Irish say no to PVC windows

Re: Irish say no to PVC windows

Postby ctesiphon » Wed Jan 28, 2009 12:17 pm

GrahamH wrote:If it's any vague consolation


It's not.
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Re: Irish say no to PVC windows

Postby GrahamH » Wed Jan 28, 2009 12:24 pm

Straws and clutching etc.
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Re: Irish say no to PVC windows

Postby johnglas » Wed Jan 28, 2009 7:09 pm

Consolation or not, we have exactly the same problem here; I have never understood why councils do not have a simple by-law staing that window replacement in buildings over a certain age should only be according to the original window profile. There would be problems of enforcement, but neighbours on the look-out are wonderful and the 'penalty' would be only that the original profile be reinstated.
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Re: Irish say no to PVC windows

Postby djasmith » Thu Jan 29, 2009 4:54 pm

hehe I was wondering who would be the first to spot that reaplacement!!! we all saw it coming though! The 1st time I drove past it after the change it took me a few minutes to figure out which house in the block had been changed. It's amazing how something like the windows can change the look of a house almost beyond recognition.

There's a corpo house on captains road I think I posted it before that's up for sale now with all original fittings.... another one that will be ruined i suppose!
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Re: Irish say no to PVC windows

Postby cobalt » Mon Mar 23, 2009 10:56 am

I've just walked up Westland Row and they're in the process of stripping out the first floor windows of No. 39 (over the language shop). What's the betting they'll be replaced with horrid PVC ones? The old wooden ones were already replaced with lumpen PVC on the top floor of the same building some time ago. Surely a protected structure? I presume they couldn't have got planning permission for that?
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Re: Irish say no to PVC windows

Postby cobalt » Mon Mar 23, 2009 11:40 am

Yep, PVC going in. They don't even match what they're replacing. PVC ones are divided into panels (12 panes over 12) by stuck on glazing bars, while the old wooden ones are just one over one. Hideous.
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Re: Irish say no to PVC windows

Postby GrahamH » Mon Mar 23, 2009 12:36 pm

Oh for goodness sake - have all the sashes already vanished cobalt?

Just lob a quick mail over to Enforcement at planningenforcement@dublincity.ie, quoting Protected Structure No. 8710, the address and your own postal address.
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Re: Irish say no to PVC windows

Postby cobalt » Mon Mar 23, 2009 1:17 pm

I rang An Taisce and the Irish Georgian Society earlier. Emmeline Henderson in the IGS rang the planning enforcement dept and she asked them to try to get out this morning while the second window's still there, as it'll probably be gone by the afternoon.

The second window's still there at the moment, but it looks like they've finished the first. Here's hoping they take a long lunch before doing anything more!
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Re: Irish say no to PVC windows

Postby KeepAnEyeOnBob » Mon Mar 23, 2009 1:21 pm

Just a question - are there PVC sash windows? Maybe I'm just being paranoid, but some of the new sash windows that have gone into houses here in Limerick (e.g. on O'Connell Ave./Ballinacurra Rd.) seem to have quite thick frames and glossy finish. They are *miles* better than adjoining ordinary PVC windows, but they aren't quite as good as remaining old sashes or even some other new ones.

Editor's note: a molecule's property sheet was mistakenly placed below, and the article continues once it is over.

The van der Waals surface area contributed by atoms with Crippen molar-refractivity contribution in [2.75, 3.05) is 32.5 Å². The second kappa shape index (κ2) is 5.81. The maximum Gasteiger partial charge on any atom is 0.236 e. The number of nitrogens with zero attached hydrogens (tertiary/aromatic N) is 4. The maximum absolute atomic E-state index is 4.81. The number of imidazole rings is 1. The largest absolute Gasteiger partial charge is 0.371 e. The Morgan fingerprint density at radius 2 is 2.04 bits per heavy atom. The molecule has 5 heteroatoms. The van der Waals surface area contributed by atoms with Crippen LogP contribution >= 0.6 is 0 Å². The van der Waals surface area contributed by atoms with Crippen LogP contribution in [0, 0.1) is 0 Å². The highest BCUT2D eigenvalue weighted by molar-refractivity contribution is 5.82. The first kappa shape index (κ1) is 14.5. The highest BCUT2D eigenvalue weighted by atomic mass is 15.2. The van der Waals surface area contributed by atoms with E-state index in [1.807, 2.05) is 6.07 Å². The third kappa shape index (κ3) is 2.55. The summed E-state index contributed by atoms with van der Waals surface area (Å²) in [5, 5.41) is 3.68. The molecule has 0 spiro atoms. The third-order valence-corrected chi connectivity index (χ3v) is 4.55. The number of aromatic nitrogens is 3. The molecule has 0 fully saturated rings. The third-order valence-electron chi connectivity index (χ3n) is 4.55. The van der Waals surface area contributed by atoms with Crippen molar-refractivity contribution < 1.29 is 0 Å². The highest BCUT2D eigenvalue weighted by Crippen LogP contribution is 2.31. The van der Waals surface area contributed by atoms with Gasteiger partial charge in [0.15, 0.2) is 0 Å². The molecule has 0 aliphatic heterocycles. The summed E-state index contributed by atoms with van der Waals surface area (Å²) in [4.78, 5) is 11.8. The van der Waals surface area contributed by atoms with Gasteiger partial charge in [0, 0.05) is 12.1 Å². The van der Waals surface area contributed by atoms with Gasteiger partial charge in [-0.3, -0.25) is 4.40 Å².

Do some of the new sash windows just have very glossy paint or even a plastic coating on the timber? And a more basic construction?

There are also houses with rectangular frames where the top of the window opening is arched - would the originals have been like this in some cases? There are other instances in different terraces where the original frames are arched at the top like the window openings, but maybe they weren't all like that?

In any case, nice to see new sash windows going in, even in the current climate.
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Re: Irish say no to PVC windows

Postby cobalt » Mon Mar 23, 2009 6:17 pm

Good news: Dublin City Council's Conservation Research Manager and a council enforcement officer went to the site, and requested that works should cease. No work had been done on the other first floor window at that point, and the one that had been replaced was still on site. They said they'll be pursuing the owners to reinstate it and to conserve all the windows. Fair play to Emmeline in the IGS and to the city council officers for reacting so promptly.

@ KeepAnEyeOnBob: Yes, there are PVC sash windows. I don't know enough about window styles to answer the rest of your query, but my gut instinct is that if the frame doesn't match the opening (rectangular frame in arched opening) it's probably a shoddy replacement. In my own home, both the window opening and the frames are arched. I assume you mean something like this (from a post of GrahamH's on page 5 of this thread):

Image

You can see that while Oscar's replacements are rectangular frames in arched openings, the house next door has arched frames in arched openings.
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Re: Irish say no to PVC windows

Postby johnglas » Mon Mar 23, 2009 7:18 pm

Eagle-eyes, cobalt; it's obvious when it's pointed out!
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Re: Irish say no to PVC windows

Postby Satrastar » Mon Mar 23, 2009 7:50 pm

Anybody have a picture?
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Re: Irish say no to PVC windows

Postby GrahamH » Tue Mar 24, 2009 1:07 am

I was about to say well spotted cobalt, but in fairness you could hardly miss it! (or the earlier top ones for that matter)

Image

(excuse phone camera)

Definitely the worst plastic sash I've ever come across, and one of the worst PVC windows generally.

Image

Great to hear the original still survives. Good work all round. Westland Row has an excellent array of historic window types.